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[Clark] [1]     
 

      

altd. North Star  [2]
Time    10 23 m 18    81° 9' 15" July 17
Cronometer too Slow 6 Mts    51 s 6/10 to Day

 

       July 18th Wednesday    a fair morning    the river falling fast, Set out at Sunrise under a gentle Breeze from S. E by S.    at 3 miles passed the head of the Island on L. S. called by the French Chauve or bald pate (1) opsd. the middle of this Island the Creek on L. S. is within 300 yds. of the river.    back of this Island the lower point of (2) another Island in the bend to the L. S.    passed large Sand bar making out from each point with many channels passing through them, "Current runs 50 fathm. in 41 Seconds" but little timber on either Side of the river, except the Isds. & points which are low wet & Covered with lofty trees, Cotton wood Mulberry Elm &c. &c.    passed the head of a long Island in high water    at this time no water passes thro: the Channel (3) opposit the Lower point of a Island on the L. S.    pass the Island and opsd. the point (4) above & on the L. S. the hills come to the river, This Hill has Sliped into the river for about ¾ of a mile, and leaves a Bluff of considerable hight back of it    this Hill is about 200 foot high compsd. of Sand Stone inter mingled with Iron ore of an inferior quallity on a bed of Soft Slate Stone.  [3]

 

        

Course Distance & Rifferes July 18th, 1804

N. 28° W.   3 ¾ ms. to Curve in the bend to the L. S. passing Bend of the
Island on L. S.    Several Sand bars on Left the Creek
Nea[r] (1)
S 28° W.   3 ¾ ms. to a pt. on the S. S    psd. the head of the Island on the
L. S.    one behind this (2)
S 32° W.      ½ me. on S. pt.    passed a Sand bar, a long Island on the L. S. in high water
S 88 W.      ¼ me. on Do. a Sand bar to the left    wind from the S. W.
hard
N 55 W.      ¼ me. on do    do    do    do—
N. 48 W.   2 ½ ms. to a pt. on L. S.    psd. a Sand bar L. S.
N. 64 W.   2 ½ ms. to a pt. on S. S.    passed the 〈head〉 Place where water
runs out to form the Isd of the Island (2) and lower pt. of
a Isd. S. S. (3)
N 50 W   3 Ms. to a pt. on S. S. opsd. a red bank on L. S.    Iron ore (4)
N. 8° E   1 ½ ms. to a pt on L. S.    opsd a Small Island in the middle of
the river    Camped (5)
  18  

 

       We passed a verry bad Sand bar (4) a little above the hill and incmpd [hole] on the L. S. opposit a Small Island in the river,  [4] Saw a Dog this evening    appeared to be nearly Starved to death, he must have been left by Some party of Hunters    we gave him Some meet, he would not come near, G Drewrer brought in 2 Deer this evening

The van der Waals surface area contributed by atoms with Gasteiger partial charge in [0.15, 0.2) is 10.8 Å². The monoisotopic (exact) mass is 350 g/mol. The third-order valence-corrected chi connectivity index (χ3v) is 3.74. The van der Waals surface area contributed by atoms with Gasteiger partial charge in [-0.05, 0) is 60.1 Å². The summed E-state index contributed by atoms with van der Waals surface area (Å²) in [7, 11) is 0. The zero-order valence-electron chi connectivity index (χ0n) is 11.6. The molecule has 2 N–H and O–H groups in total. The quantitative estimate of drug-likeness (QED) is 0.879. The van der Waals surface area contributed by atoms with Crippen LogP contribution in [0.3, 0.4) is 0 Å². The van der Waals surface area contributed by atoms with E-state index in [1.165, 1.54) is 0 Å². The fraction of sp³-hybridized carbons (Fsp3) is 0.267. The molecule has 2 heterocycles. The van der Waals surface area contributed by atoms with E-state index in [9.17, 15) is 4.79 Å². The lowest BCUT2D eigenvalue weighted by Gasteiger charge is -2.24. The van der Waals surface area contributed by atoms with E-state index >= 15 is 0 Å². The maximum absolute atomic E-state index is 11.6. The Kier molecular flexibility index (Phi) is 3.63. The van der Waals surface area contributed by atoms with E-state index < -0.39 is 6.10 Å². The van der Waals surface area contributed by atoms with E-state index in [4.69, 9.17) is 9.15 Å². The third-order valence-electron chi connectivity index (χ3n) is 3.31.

[Clark] 
July 18th Wednesday 1804
 

       a fair morning    the river falling fast    Set out this morning at Sun rise under a Gentle Breeze from the S. E. by S. passing over the Prarie, at about 3 Miles we passed the head of the Island L. S. Called by the French Chaube or Bald pate    opposit the middle of (1) This Island the Creek on the S. S. is nearest the river, In high water an Island is formed in the bind above the last (2)—    Measured the Current and found that in forty one Seconds it run 50 fathoms    but little timber is to be Seen except in the Low points on Islands & on Creeks, the Groth of timber is generally cotton Mulberry Elm Sycomore &c &c.    passed a Island on the 2d point to the S. S. oposite the water (3) whin high passes out in the Plain    oppsid this Island on the L. S. the hills jut to the river (4)    this Hill has Sliped from the top which forms a Bluff above & 200 foot above the water, about ¾ of a mile in length & about 200 feet in Depth has Sliped into the river    it is Composed of Sand Stone intermixed with an indiffert. Iron ore    near the bottom or next to the water is a Soft Slate Stone, Som pebble is also intermixt, we passed a verry bad Sand bar and incamped on the L. S. at the lower point of the oven Islands & opposit the Prarie Calld. 〈by the french Four le Tourtue〉 [NB: Baker's oven]  [5]    Saw a Dog nearly Starved on the bank, gave him Som meet, he would not follow, our hunters killed 2 Deer to day

 

        

Course distance & reffers. July 18th

N. 28° W   3 ¾ ms. to a Curve in the bank    passed a bend of
the Isd. & Several Sand bars (1)
S. 28° W   3 ¾ ms. to pt. on S. S.    psd. the head of the Isd.
on L. S. one back in bend (2)
S. 32° W      ½ me. on S. pt.    psd. a Sand bar
S. 88° W      ¼ me. on S. S. wind S. W.
N 55° W      ¼ me. on S. S.
N. 48° W   2 ½ mes. to a pt. on L. S.    psd. a Sand bar L. S.
N 64° W   2 ½ ms. to a pt. on S. S.    low banks on L. S. (2)    an
Isd. S. S. (3)
N 50° W   3 ms. to a pt. on S. S. opsd. a red bank on L. S.
Some Iron (4)
N. 8° E   1 ½ mes. to pt. on L. S. opsd. a Small Isld. in the
river on above (5)
  18  

 

       The Cremimoter too Slow 6 minits 51 seconds & 6/10

 

        

altitude of the north Star Star symbol last night at

h      m      S   d      '        "
10    23    18 was 81    9    15




[Ordway]